I was monitoring news from Australia earlier this year for a sense
of what to expect from my summer. "Billions of locusts are swarming
across parts of Australia," said an April article in The Washington
Post. "The plague was spawned by heavy rains in February and has
defied attempts to control it with aerial spraying."
Did you catch that? The plague.
A plague, it seems, is the only way that locusts come. You don't
get a peck of locusts. Or a smidgen. Or a bunch. You get 'em by the
Since ancient Egyptian times, it has ever been thus.
I'll admit that I thought maybe locusts suffered from bad press. I
mean, you just don't see the word locust without the words plague
of in front of it.
To make sure readers understood what a plague is, the story went
on to say that the locusts covered an area "about twice the size of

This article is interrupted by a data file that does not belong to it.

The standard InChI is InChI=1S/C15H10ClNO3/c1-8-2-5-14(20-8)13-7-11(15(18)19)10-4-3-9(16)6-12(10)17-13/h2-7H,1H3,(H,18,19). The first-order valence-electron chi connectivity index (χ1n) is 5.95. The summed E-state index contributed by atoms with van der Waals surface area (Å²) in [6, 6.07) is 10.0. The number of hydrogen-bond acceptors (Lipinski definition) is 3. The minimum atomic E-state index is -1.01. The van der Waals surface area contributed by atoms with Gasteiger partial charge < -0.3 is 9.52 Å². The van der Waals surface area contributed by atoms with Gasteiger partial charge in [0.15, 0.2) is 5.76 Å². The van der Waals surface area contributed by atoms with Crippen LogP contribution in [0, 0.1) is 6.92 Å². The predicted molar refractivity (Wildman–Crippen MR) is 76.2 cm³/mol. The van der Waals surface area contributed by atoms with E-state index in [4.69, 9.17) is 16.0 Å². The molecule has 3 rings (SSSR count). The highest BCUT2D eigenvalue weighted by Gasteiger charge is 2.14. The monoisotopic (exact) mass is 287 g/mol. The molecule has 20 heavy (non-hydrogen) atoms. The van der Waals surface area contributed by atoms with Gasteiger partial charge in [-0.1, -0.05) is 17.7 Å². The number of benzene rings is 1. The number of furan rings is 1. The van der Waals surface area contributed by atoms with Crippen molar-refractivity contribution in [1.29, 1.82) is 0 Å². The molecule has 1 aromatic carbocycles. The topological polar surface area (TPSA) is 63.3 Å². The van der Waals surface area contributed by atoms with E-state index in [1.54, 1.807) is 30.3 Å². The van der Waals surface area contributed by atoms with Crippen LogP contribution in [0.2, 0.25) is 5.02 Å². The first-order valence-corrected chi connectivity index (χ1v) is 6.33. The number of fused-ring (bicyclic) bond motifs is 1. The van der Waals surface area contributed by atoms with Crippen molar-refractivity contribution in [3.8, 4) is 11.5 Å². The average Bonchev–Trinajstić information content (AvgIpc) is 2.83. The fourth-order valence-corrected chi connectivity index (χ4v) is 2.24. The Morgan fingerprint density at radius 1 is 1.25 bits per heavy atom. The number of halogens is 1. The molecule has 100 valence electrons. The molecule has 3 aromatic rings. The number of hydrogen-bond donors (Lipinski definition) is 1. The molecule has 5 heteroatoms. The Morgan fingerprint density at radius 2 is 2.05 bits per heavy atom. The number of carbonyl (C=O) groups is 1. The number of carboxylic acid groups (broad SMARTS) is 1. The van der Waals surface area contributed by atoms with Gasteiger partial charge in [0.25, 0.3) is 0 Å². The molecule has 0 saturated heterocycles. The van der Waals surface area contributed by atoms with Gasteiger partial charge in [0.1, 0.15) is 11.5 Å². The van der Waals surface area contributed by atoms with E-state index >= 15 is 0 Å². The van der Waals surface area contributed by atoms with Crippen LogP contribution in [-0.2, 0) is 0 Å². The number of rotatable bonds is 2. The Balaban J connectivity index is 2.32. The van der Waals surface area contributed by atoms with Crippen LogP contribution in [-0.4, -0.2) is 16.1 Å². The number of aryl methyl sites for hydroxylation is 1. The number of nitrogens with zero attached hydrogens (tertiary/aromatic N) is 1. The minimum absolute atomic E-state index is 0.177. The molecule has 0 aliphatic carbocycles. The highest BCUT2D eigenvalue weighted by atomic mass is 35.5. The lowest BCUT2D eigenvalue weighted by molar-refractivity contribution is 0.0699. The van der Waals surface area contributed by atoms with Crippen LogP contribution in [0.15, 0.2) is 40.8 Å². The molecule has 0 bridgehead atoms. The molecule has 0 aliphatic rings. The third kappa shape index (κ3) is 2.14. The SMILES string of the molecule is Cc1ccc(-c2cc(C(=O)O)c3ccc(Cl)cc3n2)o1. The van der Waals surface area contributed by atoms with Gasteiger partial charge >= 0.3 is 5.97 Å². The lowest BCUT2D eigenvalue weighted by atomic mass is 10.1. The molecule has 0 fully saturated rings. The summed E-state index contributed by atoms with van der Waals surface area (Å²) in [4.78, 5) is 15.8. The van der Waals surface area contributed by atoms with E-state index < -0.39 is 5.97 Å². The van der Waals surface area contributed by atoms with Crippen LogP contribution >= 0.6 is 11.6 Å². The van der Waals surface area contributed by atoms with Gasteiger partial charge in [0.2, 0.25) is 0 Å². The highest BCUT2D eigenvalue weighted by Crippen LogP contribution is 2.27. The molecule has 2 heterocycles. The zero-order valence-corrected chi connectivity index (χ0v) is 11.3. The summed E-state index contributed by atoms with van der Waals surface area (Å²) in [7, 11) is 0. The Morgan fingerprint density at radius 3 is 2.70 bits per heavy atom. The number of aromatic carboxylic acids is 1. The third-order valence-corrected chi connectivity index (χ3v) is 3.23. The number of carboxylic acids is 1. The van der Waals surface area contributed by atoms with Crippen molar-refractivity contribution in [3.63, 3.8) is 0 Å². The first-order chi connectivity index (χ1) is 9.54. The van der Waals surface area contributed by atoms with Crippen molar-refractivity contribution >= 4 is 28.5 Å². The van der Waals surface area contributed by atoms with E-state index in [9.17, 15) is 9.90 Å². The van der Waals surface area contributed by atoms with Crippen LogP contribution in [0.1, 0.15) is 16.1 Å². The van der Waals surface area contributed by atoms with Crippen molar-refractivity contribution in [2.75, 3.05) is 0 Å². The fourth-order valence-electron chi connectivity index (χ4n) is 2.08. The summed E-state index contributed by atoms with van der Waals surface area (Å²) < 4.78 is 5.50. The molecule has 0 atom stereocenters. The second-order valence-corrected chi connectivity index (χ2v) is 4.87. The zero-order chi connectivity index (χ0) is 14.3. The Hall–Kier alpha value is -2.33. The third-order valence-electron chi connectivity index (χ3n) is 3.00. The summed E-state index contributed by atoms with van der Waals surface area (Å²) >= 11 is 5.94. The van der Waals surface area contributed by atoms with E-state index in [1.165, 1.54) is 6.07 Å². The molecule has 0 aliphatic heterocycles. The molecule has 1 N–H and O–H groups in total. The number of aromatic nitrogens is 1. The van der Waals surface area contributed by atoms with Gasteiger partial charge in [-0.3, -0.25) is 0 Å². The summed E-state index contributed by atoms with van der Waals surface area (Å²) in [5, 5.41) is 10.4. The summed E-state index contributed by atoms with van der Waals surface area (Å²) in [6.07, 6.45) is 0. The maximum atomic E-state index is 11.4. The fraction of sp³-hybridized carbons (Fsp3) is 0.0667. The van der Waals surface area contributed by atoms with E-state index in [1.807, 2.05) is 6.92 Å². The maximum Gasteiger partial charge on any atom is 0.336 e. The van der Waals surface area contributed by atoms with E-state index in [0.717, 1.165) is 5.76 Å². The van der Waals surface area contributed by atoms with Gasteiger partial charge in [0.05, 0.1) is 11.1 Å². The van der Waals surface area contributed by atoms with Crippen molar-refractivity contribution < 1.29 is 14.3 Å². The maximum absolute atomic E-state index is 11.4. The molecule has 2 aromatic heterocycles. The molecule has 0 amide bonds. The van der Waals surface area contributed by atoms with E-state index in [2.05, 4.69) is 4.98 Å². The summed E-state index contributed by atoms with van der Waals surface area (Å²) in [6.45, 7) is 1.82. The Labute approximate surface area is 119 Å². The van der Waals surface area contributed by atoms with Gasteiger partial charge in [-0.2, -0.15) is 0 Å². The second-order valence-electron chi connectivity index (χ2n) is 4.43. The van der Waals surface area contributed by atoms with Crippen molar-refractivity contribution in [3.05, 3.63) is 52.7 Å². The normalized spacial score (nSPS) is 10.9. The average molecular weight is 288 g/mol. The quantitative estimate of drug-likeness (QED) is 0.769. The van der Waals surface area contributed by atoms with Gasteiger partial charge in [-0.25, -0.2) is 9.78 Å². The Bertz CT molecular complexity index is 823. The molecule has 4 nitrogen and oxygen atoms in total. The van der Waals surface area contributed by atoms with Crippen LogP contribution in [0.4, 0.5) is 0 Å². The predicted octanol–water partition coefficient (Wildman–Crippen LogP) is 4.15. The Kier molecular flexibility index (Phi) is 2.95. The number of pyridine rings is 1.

England." Okay, so England is one of your smaller countries. Still,
twice its area? That's a lot of Brits with locusts in their teeth.
Which, granted, might be an improvement in the smiles of the little
nation's notoriously dentally challenged populace, but that's not
the point. This is: I am digging a hole and getting in it - and I
won't come out until Halloween.
If the prognosticators are correct, a plague is what we living up
and down the Northeast coast are experiencing right this minute.
When I open the door to my house in the morning, to get to my car
I'll have to wade through a throng of cicadas.
I know, cicadas are not locusts. But they are, for all intents and
purposes, except factual ones, the same thing. They are big, ugly,
flying rodents. All right, they're not actually rodents, either.
They belong, factually speaking, to the subgenus known
scientifically as "scary #$%@%&s."